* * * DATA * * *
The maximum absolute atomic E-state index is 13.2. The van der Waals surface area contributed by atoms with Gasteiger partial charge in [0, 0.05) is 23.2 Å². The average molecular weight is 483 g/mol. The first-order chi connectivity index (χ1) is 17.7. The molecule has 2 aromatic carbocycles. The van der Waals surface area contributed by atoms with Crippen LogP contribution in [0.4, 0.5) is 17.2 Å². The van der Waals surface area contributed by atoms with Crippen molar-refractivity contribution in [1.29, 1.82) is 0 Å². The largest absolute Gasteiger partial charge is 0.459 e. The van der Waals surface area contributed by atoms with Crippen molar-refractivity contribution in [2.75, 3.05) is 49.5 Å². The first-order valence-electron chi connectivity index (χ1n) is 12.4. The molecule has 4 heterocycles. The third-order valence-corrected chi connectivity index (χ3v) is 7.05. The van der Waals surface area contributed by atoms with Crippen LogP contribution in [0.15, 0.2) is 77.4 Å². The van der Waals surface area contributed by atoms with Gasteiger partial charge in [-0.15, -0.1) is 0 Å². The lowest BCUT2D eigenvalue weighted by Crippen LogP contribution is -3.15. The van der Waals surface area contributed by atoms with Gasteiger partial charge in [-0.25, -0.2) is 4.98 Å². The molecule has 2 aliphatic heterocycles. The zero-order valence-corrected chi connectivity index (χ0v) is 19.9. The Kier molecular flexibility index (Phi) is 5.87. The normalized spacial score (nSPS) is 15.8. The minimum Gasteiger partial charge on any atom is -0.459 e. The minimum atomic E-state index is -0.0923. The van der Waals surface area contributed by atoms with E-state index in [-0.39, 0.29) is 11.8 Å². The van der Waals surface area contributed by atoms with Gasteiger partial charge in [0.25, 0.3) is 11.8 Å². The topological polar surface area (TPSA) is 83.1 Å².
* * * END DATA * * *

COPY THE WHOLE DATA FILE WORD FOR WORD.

The maximum absolute atomic E-state index is 13.2. The van der Waals surface area contributed by atoms with Gasteiger partial charge in [0, 0.05) is 23.2 Å². The average molecular weight is 483 g/mol. The first-order chi connectivity index (χ1) is 17.7. The molecule has 2 aromatic carbocycles. The van der Waals surface area contributed by atoms with Crippen LogP contribution in [0.4, 0.5) is 17.2 Å². The van der Waals surface area contributed by atoms with Crippen molar-refractivity contribution in [1.29, 1.82) is 0 Å². The largest absolute Gasteiger partial charge is 0.459 e. The van der Waals surface area contributed by atoms with Crippen molar-refractivity contribution in [2.75, 3.05) is 49.5 Å². The first-order valence-electron chi connectivity index (χ1n) is 12.4. The molecule has 4 heterocycles. The third-order valence-corrected chi connectivity index (χ3v) is 7.05. The van der Waals surface area contributed by atoms with Crippen LogP contribution in [0.15, 0.2) is 77.4 Å². The van der Waals surface area contributed by atoms with Gasteiger partial charge in [-0.15, -0.1) is 0 Å². The lowest BCUT2D eigenvalue weighted by Crippen LogP contribution is -3.15. The van der Waals surface area contributed by atoms with Gasteiger partial charge in [-0.25, -0.2) is 4.98 Å². The molecule has 2 aliphatic heterocycles. The zero-order valence-corrected chi connectivity index (χ0v) is 19.9. The Kier molecular flexibility index (Phi) is 5.87. The normalized spacial score (nSPS) is 15.8. The minimum Gasteiger partial charge on any atom is -0.459 e. The minimum atomic E-state index is -0.0923. The van der Waals surface area contributed by atoms with E-state index in [-0.39, 0.29) is 11.8 Å². The van der Waals surface area contributed by atoms with Gasteiger partial charge in [0.25, 0.3) is 11.8 Å². The topological polar surface area (TPSA) is 83.1 Å².